For over forty years, from 1949 to 1990, Germany was divided into West and East, each side calling itself a Republic. From the beginning, there were serious attempts at reunification. Why did it take so long? Here are a few reasons.
Konrad Adenauer, Chancellor of West Germany from 1949 to 1963, was a Rheinland Catholic who didn’t get on with the Protestant Prussians of the East. When they turned Communist as well, he didn’t see why he should have to.
Adenauer’s government was highly tolerant of former Nazis. Many with a blighted past were employed in key civil service positions. Had the anti-faschists of East Berlin been given a say, those nice new careers would have been over.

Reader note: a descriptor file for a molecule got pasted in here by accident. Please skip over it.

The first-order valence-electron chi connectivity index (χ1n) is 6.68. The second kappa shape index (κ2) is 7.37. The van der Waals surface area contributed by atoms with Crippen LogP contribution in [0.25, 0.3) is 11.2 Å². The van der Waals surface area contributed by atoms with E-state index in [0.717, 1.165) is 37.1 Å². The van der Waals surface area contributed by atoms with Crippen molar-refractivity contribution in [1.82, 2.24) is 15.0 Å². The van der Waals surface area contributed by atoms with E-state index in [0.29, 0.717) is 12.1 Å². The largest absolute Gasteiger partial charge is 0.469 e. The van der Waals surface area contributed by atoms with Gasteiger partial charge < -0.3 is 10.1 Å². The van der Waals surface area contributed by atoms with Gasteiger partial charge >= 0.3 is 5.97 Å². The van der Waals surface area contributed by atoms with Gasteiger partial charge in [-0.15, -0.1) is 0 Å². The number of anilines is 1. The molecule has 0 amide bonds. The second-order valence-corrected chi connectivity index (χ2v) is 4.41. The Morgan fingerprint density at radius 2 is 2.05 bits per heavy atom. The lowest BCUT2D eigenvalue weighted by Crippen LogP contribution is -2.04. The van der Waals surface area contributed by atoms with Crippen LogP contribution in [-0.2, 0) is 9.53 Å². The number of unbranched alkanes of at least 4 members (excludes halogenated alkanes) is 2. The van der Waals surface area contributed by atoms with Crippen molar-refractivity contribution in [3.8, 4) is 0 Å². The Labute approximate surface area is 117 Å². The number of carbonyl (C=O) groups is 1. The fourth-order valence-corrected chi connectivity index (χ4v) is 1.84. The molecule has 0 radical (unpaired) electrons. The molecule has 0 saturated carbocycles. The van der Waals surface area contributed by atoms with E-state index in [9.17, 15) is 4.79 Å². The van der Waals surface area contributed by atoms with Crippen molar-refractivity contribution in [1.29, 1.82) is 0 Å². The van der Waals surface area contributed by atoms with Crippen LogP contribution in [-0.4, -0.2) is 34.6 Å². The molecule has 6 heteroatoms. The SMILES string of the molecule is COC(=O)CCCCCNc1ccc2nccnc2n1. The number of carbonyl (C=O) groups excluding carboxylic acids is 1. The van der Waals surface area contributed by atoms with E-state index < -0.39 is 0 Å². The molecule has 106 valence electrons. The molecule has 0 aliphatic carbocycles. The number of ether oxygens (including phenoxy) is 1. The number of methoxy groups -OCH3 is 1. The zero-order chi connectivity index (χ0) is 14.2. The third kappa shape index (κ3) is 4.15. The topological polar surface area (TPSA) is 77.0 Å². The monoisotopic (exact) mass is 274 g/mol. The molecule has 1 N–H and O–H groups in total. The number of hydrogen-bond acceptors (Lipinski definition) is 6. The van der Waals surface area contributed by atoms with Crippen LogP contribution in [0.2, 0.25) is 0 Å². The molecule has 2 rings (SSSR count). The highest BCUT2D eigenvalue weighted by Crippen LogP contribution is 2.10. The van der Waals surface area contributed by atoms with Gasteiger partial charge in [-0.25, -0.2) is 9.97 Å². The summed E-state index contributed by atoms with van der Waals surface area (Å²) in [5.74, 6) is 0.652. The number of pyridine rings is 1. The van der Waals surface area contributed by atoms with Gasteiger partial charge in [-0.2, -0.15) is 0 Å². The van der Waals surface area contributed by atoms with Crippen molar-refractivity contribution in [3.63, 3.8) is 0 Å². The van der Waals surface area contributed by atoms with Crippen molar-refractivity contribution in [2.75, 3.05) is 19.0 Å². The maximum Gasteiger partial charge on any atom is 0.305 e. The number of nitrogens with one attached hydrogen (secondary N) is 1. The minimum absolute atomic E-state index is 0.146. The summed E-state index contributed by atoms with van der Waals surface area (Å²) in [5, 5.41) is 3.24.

In 1951, West Germany co-founded the Coal and Steel Community, which later became the European Union. In 1955, following a miraculously good deal on its war debt, West Germany was ‘invited’ to join NATO.
Not surprisingly, the Communist countries responded in kind with the Warsaw Pact. The chances of a German Confederation, which at the time was the proposed form of reunification, were over. Had the Confederation come into being it would have adopted a position of neutrality in the global West-East confrontation. The Cold War might have come to an end much earlier.
Whose interests were served by the war-mongering? Certainly, not German interests. In one sense, at least, Germany was already reunited by 1955. In the event of the outbreak of war, Germans West and East were the designated victims.